Nobody on a proposal team likes the editors—those nagging grammarians who hack up your prose. Why, you could find mistakes as well as they do—better, in fact—if you had the time. Remember, proposal coordinators, managers, artists, writers, reviewers, and editors are all on the same team trying to meet a deadline and produce a winning proposal. Instead of fighting with editors, work with them to your advantage.

The difference between editing and proofreading

Editing and proofreading are different tasks. At a high level, an editor reviews a document for its structure and organization and scans for major grammatical, tonal, format, or clarity problems. For proposals, this includes a review of the strategy for winning and whether or not the writers have addressed all requirements. Content edits are for ensuring the accuracy and validity of the content. This task usually falls to a subject matter expert. A copyeditor handles the detail edit, which includes a review of a document for organization, format, grammar, style, and consistency as well as for clarity, spelling, punctuation, and typographical errors. Proofreading includes a review for typographical, spelling, and punctuation errors as well as formatting problems. A proofreader also checks the pagination and ensures the accuracy of the table of contents, index, page numbering, footers, and headers.

Let editors help you win

Many proposal elements count more than correct punctuation or proper usage: a persuasive message, sturdy win themes, competitive pricing, and proven experience. However, if you were neck and neck with a competitor that matched you for all those things, you might wish you had taken the time for a professional edit and proofread of your proposal. It might be a day when a reviewer does not want to see your company’s name at the start of every sentence. Does a typo matter less than an incorrect diagram? Yes, until a typo changes your price by a decimal point or a C-level reviewer goes ballistic over a misspelled name.

For the best results with editors, agree to some rules:

  • Designate who is doing what level of edit and include these definitions for all reviewers.
  • Choose a style guide and stick with it for points outside the proposal’s requirements.
  • Include proposal particulars on a project style sheet.
  • Read the style sheet, keep it handy, and defer to it when there is an argument.
  • Focus on your message. Ask an editor to hone it.
  • Say so if you don’t understand or agree with an edit. Give the editor a chance to explain. A good editor will change their mind if it makes sense to do so.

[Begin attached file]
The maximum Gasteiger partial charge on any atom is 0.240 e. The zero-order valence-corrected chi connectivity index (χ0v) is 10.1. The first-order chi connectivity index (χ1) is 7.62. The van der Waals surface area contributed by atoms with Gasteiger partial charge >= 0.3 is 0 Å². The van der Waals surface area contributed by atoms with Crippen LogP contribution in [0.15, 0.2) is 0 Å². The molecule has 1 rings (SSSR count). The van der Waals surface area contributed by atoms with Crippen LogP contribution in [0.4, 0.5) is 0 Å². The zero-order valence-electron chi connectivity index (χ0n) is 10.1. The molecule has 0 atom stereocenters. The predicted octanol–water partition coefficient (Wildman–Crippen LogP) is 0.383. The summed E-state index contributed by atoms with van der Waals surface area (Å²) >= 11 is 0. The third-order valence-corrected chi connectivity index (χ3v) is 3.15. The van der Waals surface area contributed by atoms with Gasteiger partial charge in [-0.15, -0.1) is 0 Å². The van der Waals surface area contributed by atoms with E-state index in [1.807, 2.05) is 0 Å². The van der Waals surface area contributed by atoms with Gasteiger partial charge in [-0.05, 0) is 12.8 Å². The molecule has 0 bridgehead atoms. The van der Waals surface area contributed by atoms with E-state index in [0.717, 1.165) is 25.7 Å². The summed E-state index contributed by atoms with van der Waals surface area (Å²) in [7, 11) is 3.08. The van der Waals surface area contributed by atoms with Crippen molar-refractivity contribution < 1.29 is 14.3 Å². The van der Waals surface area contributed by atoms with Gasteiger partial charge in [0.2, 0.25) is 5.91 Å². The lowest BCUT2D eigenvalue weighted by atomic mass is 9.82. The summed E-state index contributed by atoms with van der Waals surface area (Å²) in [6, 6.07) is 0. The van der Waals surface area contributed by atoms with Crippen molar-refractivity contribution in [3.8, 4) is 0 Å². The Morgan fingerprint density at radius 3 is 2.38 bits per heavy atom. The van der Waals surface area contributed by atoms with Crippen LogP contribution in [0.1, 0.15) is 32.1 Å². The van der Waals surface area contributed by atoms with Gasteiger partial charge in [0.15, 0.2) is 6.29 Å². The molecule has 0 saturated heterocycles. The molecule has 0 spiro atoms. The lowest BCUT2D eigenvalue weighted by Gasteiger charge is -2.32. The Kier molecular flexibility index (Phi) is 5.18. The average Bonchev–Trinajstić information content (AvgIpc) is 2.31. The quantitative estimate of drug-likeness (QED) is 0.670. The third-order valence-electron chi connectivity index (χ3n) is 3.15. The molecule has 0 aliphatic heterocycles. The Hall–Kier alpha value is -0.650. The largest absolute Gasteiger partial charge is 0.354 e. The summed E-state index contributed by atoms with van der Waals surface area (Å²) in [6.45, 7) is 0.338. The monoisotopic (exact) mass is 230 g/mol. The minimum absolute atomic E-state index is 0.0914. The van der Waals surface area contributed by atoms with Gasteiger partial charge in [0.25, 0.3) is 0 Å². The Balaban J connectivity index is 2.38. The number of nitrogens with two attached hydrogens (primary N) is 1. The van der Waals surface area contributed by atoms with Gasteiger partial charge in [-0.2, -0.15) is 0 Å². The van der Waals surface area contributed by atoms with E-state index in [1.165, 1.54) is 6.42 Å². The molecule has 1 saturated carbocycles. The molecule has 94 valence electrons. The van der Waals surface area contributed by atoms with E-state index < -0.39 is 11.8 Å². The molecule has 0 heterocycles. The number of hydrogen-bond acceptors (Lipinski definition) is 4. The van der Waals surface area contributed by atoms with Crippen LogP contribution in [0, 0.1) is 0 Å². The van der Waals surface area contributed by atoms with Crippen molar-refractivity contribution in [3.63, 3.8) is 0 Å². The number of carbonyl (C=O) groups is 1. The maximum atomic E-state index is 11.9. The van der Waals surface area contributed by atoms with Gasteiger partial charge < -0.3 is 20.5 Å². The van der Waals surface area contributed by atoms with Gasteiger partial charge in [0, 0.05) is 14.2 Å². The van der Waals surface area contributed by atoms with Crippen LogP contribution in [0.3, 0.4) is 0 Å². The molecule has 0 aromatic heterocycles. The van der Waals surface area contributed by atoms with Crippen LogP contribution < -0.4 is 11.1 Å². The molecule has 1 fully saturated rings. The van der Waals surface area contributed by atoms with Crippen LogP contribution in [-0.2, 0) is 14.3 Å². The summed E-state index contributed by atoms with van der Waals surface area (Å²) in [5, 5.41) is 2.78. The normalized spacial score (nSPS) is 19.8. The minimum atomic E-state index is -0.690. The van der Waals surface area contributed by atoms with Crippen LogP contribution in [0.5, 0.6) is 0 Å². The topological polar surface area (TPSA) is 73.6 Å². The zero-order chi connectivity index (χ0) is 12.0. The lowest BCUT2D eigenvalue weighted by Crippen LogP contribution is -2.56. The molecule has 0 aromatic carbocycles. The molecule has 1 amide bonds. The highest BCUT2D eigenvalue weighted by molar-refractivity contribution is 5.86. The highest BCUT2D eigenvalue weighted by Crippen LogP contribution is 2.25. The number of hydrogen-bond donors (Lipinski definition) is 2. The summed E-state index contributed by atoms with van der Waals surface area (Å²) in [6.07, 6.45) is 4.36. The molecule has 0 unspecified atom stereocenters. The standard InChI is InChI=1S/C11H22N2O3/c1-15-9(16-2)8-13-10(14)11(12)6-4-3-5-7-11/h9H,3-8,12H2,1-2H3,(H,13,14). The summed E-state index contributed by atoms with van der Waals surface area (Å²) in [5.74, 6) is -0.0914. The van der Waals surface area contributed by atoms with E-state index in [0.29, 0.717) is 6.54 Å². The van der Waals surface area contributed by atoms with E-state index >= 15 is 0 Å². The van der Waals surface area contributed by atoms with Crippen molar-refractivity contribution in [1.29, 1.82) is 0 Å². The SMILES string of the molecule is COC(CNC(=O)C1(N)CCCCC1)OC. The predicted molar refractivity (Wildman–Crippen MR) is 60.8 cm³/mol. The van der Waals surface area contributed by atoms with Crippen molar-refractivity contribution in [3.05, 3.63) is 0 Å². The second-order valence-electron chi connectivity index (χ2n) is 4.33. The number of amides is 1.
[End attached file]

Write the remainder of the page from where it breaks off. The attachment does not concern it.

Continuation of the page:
• Don’t cling to inflated language that serves no purpose. Prior doesn’t sound smarter than before. Saying we believe doesn’t make your opinion more forceful; it just takes up space.
  • Remember the difference between an edit and a proofread. People often suggest good edits at reviews and should be heeded, but no one needs to proofread at color-coded reviews. That’s a waste of time.

Editors can clean up your message without changing it

A good editor can be the best objective reviewer available. You know your business far better than an editor does. That’s why an effective editor will ask for facts and figures that support your statements. You might be, literally, a rocket scientist. Therefore, you understand the principles of science. In the same way, an editor understands grammar, punctuation, spelling, and tone. Stick to what you know. A good editor will appreciate your knowledge and experience and understand that you might be too close to the subject to present it as clearly as needed.

Know that good editors want to make you look good

A careful editor is not a scold, but someone who wants you to look good—a sculptor who makes sure your writing has no confusing or erroneous parts. A good editor can make your story compelling.

Depend on editors to save you time on a proposal project. Agree to rules up front and adhere to them. Trust editors with your message. If you work together, you have a better chance of winning.

This article was originally published in the APMP Journal Volume III Number II in 2015.